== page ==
Source: Current Treatment Options in Cardiovascular Medicine - Category: Cardiology Source Type: research
AbstractSeveral studies have explored the use of NOACs compared with vitamin K antagonists (VKAs) in patients with hypertrophic cardiomyopathy (HCM) and atrial fibrillation (AF); and therefore, we aimed to compare the efficacy and safety outcomes of NOACs with VKAs in this population. We systematically searched the PubMed and Embase databases until August 5, 2019 for studies that compared the effect of NOACs with VKAs in patients with HCM and AF. The risk ratios (RRs) with 95% confidence intervals (CIs) were pooled using a random-effects model. A total of four observational studies were included in this meta-analysis. Over...
Source: Journal of Thrombosis and Thrombolysis - Category: Hematology Source Type: research
CONCLUSION:  In AF patients with malignancy, NOACs appear at least as effective as VKAs in preventing thrombotic events and reduce intracranial bleeding. NOACs may represent a valid and more practical alternative to VKAs in this setting of high-risk patients. PMID: 31785599 [PubMed - as supplied by publisher]
Source: Thrombosis and Haemostasis - Category: Hematology Authors: Tags: Thromb Haemost Source Type: research
In conclusion, recent evidence provides compelling evidence in support of the link between venous and arterial thrombosis. Future studies are needed to clarify the nature of this association, to assess its extent, and to evaluate its implications for clinical practice.
Source: Internal and Emergency Medicine - Category: Emergency Medicine Source Type: research
amel H, Kirchhof P, Korompoki E, Krieger DW, Lip GYH, Løchen ML, Mairesse GH, Montaner J, Neubeck L, Ntaios G, Piccini JP, Potpara TS, Quinn TJ, Reiffel JA, Ribeiro ALP, Rienstra M, Rosenqvist M, Sakis T, Sinner MF, Svendsen JH, Van Gelder IC, Wachter R, Wijeratne T, Yan B Abstract Cardiac thromboembolism attributed to atrial fibrillation (AF) is responsible for up to one-third of ischemic strokes. Stroke may be the first manifestation of previously undetected AF. Given the efficacy of oral anticoagulants in preventing AF-related ischemic strokes, strategies of searching for AF after a stroke using ECG moni...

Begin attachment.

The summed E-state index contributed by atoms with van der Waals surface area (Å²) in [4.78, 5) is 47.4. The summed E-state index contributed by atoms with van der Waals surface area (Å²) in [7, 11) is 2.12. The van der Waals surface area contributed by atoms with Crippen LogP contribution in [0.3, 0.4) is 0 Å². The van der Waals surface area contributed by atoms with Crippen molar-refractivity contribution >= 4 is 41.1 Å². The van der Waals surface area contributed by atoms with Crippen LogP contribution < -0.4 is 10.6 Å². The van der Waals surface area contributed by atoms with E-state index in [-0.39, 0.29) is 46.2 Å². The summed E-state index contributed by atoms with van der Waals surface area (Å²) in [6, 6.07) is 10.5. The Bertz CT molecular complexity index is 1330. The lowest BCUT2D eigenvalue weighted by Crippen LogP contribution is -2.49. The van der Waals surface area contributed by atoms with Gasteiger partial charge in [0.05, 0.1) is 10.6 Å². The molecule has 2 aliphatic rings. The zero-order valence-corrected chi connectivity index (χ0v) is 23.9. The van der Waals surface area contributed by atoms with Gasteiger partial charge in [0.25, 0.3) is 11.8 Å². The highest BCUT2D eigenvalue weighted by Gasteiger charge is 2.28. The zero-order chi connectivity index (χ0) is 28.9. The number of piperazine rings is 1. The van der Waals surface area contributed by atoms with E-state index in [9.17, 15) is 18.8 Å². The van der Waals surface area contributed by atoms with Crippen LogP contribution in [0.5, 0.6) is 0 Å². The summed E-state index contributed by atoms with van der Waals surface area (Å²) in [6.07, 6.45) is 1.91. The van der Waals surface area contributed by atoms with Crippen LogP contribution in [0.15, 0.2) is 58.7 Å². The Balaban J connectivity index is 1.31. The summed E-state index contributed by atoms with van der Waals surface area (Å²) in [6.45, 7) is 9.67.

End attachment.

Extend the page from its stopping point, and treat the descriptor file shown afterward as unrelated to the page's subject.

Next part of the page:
Source: Circulation - Category: Cardiology Authors: Tags: Circulation Source Type: research
This article is protected by copyright. All rights reserved
Source: Pacing and Clinical Electrophysiology : PACE - Category: Cardiology Authors: Tags: REVIEW Source Type: research
AbstractPatients with atrial fibrillation (AF) who suffer an acute ischemic stroke are at risk for both hemorrhagic transformation and recurrent ischemic stroke in the acute post ‐stroke period. Oral anticoagulants are recommended for secondary stroke prevention in patients with AF. The optimal time to initiate anticoagulant therapy after acute ischemic stroke in patients with AF is uncertain. There is concern that early initiation increases the risk of hemorrhagic transfo rmation, whereas delayed initiation leaves the patient at risk for recurrent ischemic stroke. In this article, we provide a review of the risk of hemo...
Source: Pharmacotherapy: The Journal of Human Pharmacology and Drug Therapy - Category: Drugs & Pharmacology Authors: Tags: REVIEW OF THERAPEUTICS Source Type: research
More News: Aspirin | Atrial Fibrillation | Cardiology | Coumadin | Ischemic Stroke | Stroke | Study | Thrombosis | Warfarin